Home' Trinidad and Tobago Guardian : December 22nd 2013 Contents A11
December 22, 2013 www.guardian.co.tt Sunday Guardian
Six (out of eight) family members
were present for Friday s interview
with the Sunday Guardian.
The bond between the close-knit
group was evident as the family gath-
ered at their restaurant and guest
house, Cafe Mariposa, to tell of their
love for music. It all started with a
father who shared his love for music
with his eight children (seven girls
and one boy). It s a tradition they
tightly cherish: singing has bonded
them deeply as a family, just as the
family are united in their dream to
develop their restaurant.
The Guerrero s story reads like a
pull-out from The Story of the Von
Trapp Family Singers, only it was
uniquely Trinbagonian, with parang
as the centrepiece.
It began with the family s maternal
grandfather, Cornelius Ciprian Ruiz,
who taught "authentic" parang to
UWI students, visitors and even to
some of today s popular parang
rero-Salina, Gail Guerrero Tsoi-a-
Sue, Margot Guerrero, Marcia Guer-
rero, Bianca [Guerrero] Hamel-Smith,
Hyacinth Guerrero-Huggins) who sat
in the interview, recalled that Ruiz
would often use his Spanish bible to
compose "authentic" parang. (Arthur
Guerrero and Gillian Guerrero-de la
Bastide, who played the guitar and
cuatro, and who were the first and
last of the children, were both absent
from the interview.)
The group's musical lineage did not
stop there. The family's mother and
father, Benedict (now deceased) and
Hildred Guerrero, met in the Lopinot
RC Church choir. However, the group s
father did not want his children to
have a career in music. While, they
said, he was proud of his children
singing, he was uncertain whether
they could earn a living from the art.
"My father always saw that (music
career) as not a good profession," Mar-
got said. She said he wished for all
of his children to become teachers
The group began singing, they said
jokingly, "straight out of the womb."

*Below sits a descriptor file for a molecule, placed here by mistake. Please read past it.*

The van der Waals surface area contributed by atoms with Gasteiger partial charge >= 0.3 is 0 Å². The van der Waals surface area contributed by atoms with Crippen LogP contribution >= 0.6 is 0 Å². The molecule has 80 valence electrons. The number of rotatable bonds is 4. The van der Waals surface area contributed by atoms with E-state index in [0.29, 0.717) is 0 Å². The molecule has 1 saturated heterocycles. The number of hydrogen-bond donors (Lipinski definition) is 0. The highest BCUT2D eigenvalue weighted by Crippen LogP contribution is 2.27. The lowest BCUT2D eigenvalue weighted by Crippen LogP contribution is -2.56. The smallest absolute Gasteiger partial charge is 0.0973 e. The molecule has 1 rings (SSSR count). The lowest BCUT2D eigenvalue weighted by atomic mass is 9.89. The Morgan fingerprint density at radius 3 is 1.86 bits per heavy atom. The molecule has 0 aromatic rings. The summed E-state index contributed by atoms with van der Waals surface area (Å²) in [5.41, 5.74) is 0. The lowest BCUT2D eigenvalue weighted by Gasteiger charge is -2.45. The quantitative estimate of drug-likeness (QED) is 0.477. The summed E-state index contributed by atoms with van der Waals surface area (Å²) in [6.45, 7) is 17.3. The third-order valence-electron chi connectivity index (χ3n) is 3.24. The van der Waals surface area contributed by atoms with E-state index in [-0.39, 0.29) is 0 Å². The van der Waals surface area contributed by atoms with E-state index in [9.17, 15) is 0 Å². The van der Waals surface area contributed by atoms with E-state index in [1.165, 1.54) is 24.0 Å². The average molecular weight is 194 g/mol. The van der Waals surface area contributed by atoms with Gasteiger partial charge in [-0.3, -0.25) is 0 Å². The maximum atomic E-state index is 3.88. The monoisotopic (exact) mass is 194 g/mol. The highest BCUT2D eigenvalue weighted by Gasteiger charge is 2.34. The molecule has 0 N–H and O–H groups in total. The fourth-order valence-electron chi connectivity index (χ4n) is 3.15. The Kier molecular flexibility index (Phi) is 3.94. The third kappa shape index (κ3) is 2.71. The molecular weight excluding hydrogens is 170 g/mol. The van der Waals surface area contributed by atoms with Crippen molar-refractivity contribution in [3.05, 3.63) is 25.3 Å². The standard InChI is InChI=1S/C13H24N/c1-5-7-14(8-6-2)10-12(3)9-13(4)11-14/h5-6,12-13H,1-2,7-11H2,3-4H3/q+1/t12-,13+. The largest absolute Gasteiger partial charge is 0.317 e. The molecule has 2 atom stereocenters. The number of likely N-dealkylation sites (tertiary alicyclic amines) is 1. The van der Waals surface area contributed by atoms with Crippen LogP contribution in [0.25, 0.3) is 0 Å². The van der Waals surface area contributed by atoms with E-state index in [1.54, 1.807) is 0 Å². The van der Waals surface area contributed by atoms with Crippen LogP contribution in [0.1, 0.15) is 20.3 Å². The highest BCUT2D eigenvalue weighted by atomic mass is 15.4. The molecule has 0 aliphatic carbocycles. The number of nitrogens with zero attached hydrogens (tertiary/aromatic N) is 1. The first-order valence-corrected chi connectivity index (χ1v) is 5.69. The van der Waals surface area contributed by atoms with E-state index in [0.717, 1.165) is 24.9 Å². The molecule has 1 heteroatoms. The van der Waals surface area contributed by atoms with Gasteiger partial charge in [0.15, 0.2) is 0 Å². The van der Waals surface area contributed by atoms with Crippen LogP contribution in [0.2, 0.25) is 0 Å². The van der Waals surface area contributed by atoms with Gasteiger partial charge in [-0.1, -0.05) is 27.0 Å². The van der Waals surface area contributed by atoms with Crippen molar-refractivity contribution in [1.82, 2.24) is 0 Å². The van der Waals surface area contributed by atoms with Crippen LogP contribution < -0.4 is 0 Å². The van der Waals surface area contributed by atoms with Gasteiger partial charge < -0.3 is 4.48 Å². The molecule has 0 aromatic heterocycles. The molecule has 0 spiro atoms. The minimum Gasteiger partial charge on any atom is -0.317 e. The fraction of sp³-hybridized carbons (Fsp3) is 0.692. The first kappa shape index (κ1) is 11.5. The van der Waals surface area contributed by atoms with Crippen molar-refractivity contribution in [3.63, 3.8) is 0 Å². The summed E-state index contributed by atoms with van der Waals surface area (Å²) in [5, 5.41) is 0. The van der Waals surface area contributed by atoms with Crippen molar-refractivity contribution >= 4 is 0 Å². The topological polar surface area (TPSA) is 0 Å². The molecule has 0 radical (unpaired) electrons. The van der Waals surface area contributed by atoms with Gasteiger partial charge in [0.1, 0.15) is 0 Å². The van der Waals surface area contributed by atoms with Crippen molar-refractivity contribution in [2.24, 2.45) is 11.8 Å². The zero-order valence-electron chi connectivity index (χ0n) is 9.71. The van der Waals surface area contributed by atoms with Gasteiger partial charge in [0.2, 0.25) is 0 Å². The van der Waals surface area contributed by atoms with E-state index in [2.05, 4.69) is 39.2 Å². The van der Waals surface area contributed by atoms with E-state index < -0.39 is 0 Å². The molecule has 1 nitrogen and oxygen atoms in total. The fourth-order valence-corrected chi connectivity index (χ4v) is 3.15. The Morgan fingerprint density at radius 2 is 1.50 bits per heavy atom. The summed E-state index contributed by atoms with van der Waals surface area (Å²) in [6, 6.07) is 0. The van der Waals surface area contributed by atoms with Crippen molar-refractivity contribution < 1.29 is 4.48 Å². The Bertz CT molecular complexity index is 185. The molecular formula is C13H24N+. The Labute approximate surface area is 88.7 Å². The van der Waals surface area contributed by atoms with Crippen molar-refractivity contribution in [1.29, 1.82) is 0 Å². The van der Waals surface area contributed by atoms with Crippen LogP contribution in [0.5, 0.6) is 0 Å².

The group was a staple on the local
music and parang scene in the 70s
and 80s. The group could not offer
an exact start date but said that they
often sang around the house and "the
bed was their stage." Moonlit nights,
in Lopinot, were often accompanied
by their singing.
"There was no television and no
electricity. So moonlit nights were
concert nights," Margot said. The fam-
ily s musical career saw them perform
for the country s first prime minister
and president, Dr Eric Williams and
Sir Ellis Clarke respectively, as well
as former prime minister Patrick
The group also has under their belt
a music festival win (1984---family
class) in which they won the Cynthia
Alfred Cup. They ve performed on
Aunty Kay (Twelve and Under show)
and at some "10,000 weddings."
"We went on Aunty Kay, and I was
and we sang Santa s reindeer and
we came first...When we went, it was
on a truck in the Savannah," she
added, with the others laughing at
the memory. The family wants the
"authentic" parang to be maintained.
Asked if the art of "authentic"
parang has been lost in T&T, the group
said, "We are hoping that it is not
quite lost. We see what is happening
with the school children, how the
teachers are teaching them the
Bianca said as a judge at one of the
school competitions, the passion she
saw in the children gave hope. She
said she wanted to see more authentic
parang being composed. Parang, the
group said, was about the birth of
Christ. There are also the Eastern
and Lenten parang forms.
"Parang is a reverent sort of thing.
When you sing about coro, coro, you
are singing about the celestial choirs.